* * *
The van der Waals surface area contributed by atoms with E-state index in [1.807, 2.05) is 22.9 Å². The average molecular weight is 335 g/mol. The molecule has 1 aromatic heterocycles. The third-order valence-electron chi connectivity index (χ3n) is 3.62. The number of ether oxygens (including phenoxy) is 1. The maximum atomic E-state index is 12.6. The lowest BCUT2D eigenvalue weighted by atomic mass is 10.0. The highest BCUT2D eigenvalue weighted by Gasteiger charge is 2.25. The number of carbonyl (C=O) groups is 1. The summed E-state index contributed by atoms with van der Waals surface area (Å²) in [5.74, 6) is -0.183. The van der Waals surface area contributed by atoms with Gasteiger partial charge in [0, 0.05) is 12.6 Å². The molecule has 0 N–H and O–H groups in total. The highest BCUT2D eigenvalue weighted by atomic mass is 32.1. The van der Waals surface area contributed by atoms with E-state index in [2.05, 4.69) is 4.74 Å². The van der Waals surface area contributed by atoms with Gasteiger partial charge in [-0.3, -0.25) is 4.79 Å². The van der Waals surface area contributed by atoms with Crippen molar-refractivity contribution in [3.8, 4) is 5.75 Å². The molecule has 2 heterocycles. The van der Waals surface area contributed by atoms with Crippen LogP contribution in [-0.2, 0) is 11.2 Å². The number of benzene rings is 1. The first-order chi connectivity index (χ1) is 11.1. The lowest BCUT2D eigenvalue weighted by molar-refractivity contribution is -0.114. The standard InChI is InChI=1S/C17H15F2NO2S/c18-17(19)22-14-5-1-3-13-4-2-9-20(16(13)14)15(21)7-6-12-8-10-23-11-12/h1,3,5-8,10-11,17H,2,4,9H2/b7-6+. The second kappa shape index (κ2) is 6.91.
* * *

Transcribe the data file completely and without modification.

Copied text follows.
The van der Waals surface area contributed by atoms with E-state index in [1.807, 2.05) is 22.9 Å². The average molecular weight is 335 g/mol. The molecule has 1 aromatic heterocycles. The third-order valence-electron chi connectivity index (χ3n) is 3.62. The number of ether oxygens (including phenoxy) is 1. The maximum atomic E-state index is 12.6. The lowest BCUT2D eigenvalue weighted by atomic mass is 10.0. The highest BCUT2D eigenvalue weighted by Gasteiger charge is 2.25. The number of carbonyl (C=O) groups is 1. The summed E-state index contributed by atoms with van der Waals surface area (Å²) in [5.74, 6) is -0.183. The van der Waals surface area contributed by atoms with Gasteiger partial charge in [0, 0.05) is 12.6 Å². The molecule has 0 N–H and O–H groups in total. The highest BCUT2D eigenvalue weighted by atomic mass is 32.1. The van der Waals surface area contributed by atoms with E-state index in [2.05, 4.69) is 4.74 Å². The van der Waals surface area contributed by atoms with Gasteiger partial charge in [-0.3, -0.25) is 4.79 Å². The van der Waals surface area contributed by atoms with Crippen molar-refractivity contribution in [3.8, 4) is 5.75 Å². The molecule has 2 heterocycles. The van der Waals surface area contributed by atoms with Crippen LogP contribution in [-0.2, 0) is 11.2 Å². The number of benzene rings is 1. The first-order chi connectivity index (χ1) is 11.1. The lowest BCUT2D eigenvalue weighted by molar-refractivity contribution is -0.114. The standard InChI is InChI=1S/C17H15F2NO2S/c18-17(19)22-14-5-1-3-13-4-2-9-20(16(13)14)15(21)7-6-12-8-10-23-11-12/h1,3,5-8,10-11,17H,2,4,9H2/b7-6+. The second kappa shape index (κ2) is 6.91.